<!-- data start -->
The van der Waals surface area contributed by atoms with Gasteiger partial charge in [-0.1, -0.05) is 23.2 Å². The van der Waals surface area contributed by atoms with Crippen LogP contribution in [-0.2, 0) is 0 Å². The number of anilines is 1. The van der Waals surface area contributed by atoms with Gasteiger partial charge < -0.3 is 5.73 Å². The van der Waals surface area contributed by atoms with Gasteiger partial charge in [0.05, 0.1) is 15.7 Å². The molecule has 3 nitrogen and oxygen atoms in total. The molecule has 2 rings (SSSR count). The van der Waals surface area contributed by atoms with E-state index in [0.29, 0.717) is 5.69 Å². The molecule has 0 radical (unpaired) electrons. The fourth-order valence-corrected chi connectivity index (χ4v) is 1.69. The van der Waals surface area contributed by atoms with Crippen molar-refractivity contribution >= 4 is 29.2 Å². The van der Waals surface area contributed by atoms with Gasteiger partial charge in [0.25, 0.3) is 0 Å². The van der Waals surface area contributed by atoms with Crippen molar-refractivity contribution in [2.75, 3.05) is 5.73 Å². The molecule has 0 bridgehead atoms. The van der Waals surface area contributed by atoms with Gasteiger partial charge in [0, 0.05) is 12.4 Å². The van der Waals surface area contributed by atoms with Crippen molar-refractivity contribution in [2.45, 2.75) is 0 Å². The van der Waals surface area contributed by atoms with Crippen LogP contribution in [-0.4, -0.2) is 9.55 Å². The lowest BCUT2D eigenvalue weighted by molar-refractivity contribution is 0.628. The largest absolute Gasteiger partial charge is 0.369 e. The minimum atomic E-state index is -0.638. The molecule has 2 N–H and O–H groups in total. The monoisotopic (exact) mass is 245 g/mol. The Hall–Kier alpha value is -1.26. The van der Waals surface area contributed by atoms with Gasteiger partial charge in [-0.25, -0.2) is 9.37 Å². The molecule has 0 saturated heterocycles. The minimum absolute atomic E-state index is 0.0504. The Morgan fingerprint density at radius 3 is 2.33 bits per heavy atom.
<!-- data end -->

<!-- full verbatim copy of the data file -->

The van der Waals surface area contributed by atoms with Gasteiger partial charge in [-0.1, -0.05) is 23.2 Å². The van der Waals surface area contributed by atoms with Crippen LogP contribution in [-0.2, 0) is 0 Å². The number of anilines is 1. The van der Waals surface area contributed by atoms with Gasteiger partial charge < -0.3 is 5.73 Å². The van der Waals surface area contributed by atoms with Gasteiger partial charge in [0.05, 0.1) is 15.7 Å². The molecule has 3 nitrogen and oxygen atoms in total. The molecule has 2 rings (SSSR count). The van der Waals surface area contributed by atoms with E-state index in [0.29, 0.717) is 5.69 Å². The molecule has 0 radical (unpaired) electrons. The fourth-order valence-corrected chi connectivity index (χ4v) is 1.69. The van der Waals surface area contributed by atoms with Crippen molar-refractivity contribution >= 4 is 29.2 Å². The van der Waals surface area contributed by atoms with Gasteiger partial charge in [0.25, 0.3) is 0 Å². The van der Waals surface area contributed by atoms with Crippen molar-refractivity contribution in [2.75, 3.05) is 5.73 Å². The molecule has 0 bridgehead atoms. The van der Waals surface area contributed by atoms with Gasteiger partial charge in [0, 0.05) is 12.4 Å². The van der Waals surface area contributed by atoms with Crippen molar-refractivity contribution in [2.45, 2.75) is 0 Å². The van der Waals surface area contributed by atoms with Crippen LogP contribution in [-0.4, -0.2) is 9.55 Å². The lowest BCUT2D eigenvalue weighted by molar-refractivity contribution is 0.628. The largest absolute Gasteiger partial charge is 0.369 e. The minimum atomic E-state index is -0.638. The molecule has 2 N–H and O–H groups in total. The monoisotopic (exact) mass is 245 g/mol. The Hall–Kier alpha value is -1.26. The van der Waals surface area contributed by atoms with Gasteiger partial charge in [-0.25, -0.2) is 9.37 Å². The molecule has 0 saturated heterocycles. The minimum absolute atomic E-state index is 0.0504. The Morgan fingerprint density at radius 3 is 2.33 bits per heavy atom.